Be Aware – July 2023

Be Aware – July 2023

Legal & HR

This month, the IGA Legal Team provides an update on challenges to sales commission claims,  discusses indirect discrimination, and highlights some aspects of the law around buying and selling cars which later turn out to be stolen.

MILS 100% Success in Sales Commission Claims

Since the 2021 FCA rule changes regarding sales commissions, a major headache for RMI members who have brokered finance agreements as part of a vehicle sale has been the extremely high number of solicitors and claims management firms seeking to prosecute civil claims for return of commissions earned during the sale of vehicle finance.

In a series of previous articles, we detailed the arguments/issues involved and provided template responses for the most common types of these claims (see NFDA newsletters 08 October 2021 and 15 October 2021). Over the last two years we have put these templates into practice for several RMI members and provided advice and assistance to members defending themselves in the Courts.

We are proud to say that to date we have not only dissuaded a number of claimants from bringing cases but also successfully defended all claims moving to litigation in which we have been involved.

There remains however a great deal of uncertainty over the issue, and despite over two years of legal argument we are still unaware of any precedent from a higher court that settles this matter once and for all.

In the absence of such a precedent all cases remain a question of fact for individual Courts to decide based on the facts and arguments presented on the day. However, it is noticeable that Courts are increasingly willing to subject claimants to rigorous testing of any claims, and with the right arguments there is a better than even chance of successful defence.

Members can greatly help themselves by maintaining copies of all documents; particularly any IDD or disclosure documents detailing which financial services are provided, what limitations apply, what fees will be paid and what commission (if any) will be paid.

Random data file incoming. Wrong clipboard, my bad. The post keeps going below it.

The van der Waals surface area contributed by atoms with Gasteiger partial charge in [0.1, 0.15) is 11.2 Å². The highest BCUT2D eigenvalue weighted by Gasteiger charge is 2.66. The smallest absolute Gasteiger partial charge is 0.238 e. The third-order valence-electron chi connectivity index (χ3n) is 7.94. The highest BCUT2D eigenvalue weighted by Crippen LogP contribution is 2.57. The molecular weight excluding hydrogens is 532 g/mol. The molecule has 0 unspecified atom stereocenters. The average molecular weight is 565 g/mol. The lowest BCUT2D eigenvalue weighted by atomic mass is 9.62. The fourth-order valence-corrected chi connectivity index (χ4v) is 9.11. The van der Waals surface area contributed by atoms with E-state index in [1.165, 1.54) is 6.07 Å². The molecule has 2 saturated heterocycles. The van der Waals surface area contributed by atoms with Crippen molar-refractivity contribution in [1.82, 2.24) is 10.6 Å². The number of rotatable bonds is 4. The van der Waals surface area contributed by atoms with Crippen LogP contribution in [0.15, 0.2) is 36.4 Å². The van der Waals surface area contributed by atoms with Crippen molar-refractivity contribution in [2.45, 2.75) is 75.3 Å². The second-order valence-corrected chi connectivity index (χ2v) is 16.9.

Indirect Discrimination

In the case of Boohene and others v Royal Parks Ltd. the Employment Tribunal (ET) was asked to consider  a case of indirect Race discrimination. Did a tribunal err in applying too narrow a pool for comparison in an indirect discrimination claim when it included all direct employees but only one group of outsourced workers?

In the case in question, the Claimants were employed by a third party to work on its toilet and cleaning services contract with the respondent. Their minimum rates of pay were set below London Living Wage (“LLW”); this contrasted with the respondent’s direct employees, who were office-based and had a level of pay higher than LLW. The employment tribunal found that the respondent had committed to ensuring that the minimum pay of its direct employees would not fall below LLW but had decided not to accept the option of LLW as the minimum pay rate on the toilet and cleaning contract.

The Claimants brought claims of indirect race discrimination in respect of their treatment as contract workers as compared to the respondent’s direct employees. The tribunal upheld these complaints as falling within the definition of indirect discrimination under section 19 Equality Act 2010, rendered unlawful by reason of section 41. The respondent appealed.

In this case, the Respondent had a policy of paying its staff a minimum rate of the London living wage (LLW). However, when it contracted out is toilet cleaning services it decided against the option of LLW as the minimum pay rate on the toilet and cleaning contract and instead accepted a bid which was based on staff being paid lower than LLW.

The Claimants, who worked for the contractor, brought claims of indirect discrimination, arguing that applying a lower minimum level of pay to outsourced workers compared with those who were directly employed was discriminatory on the grounds of race as those who were employed by the contractor were more likely to come from black and minority ethnic (BAME) backgrounds.

The tribunal compared those who were directly employed by the Respondent and those employed by the contractor and found that it placed those from BAME backgrounds at a particular disadvantage and that it could not be justified. The tribunal upheld the complaint as definition of indirect discrimination under section 19 Equality Act 2010, (“the EqA”).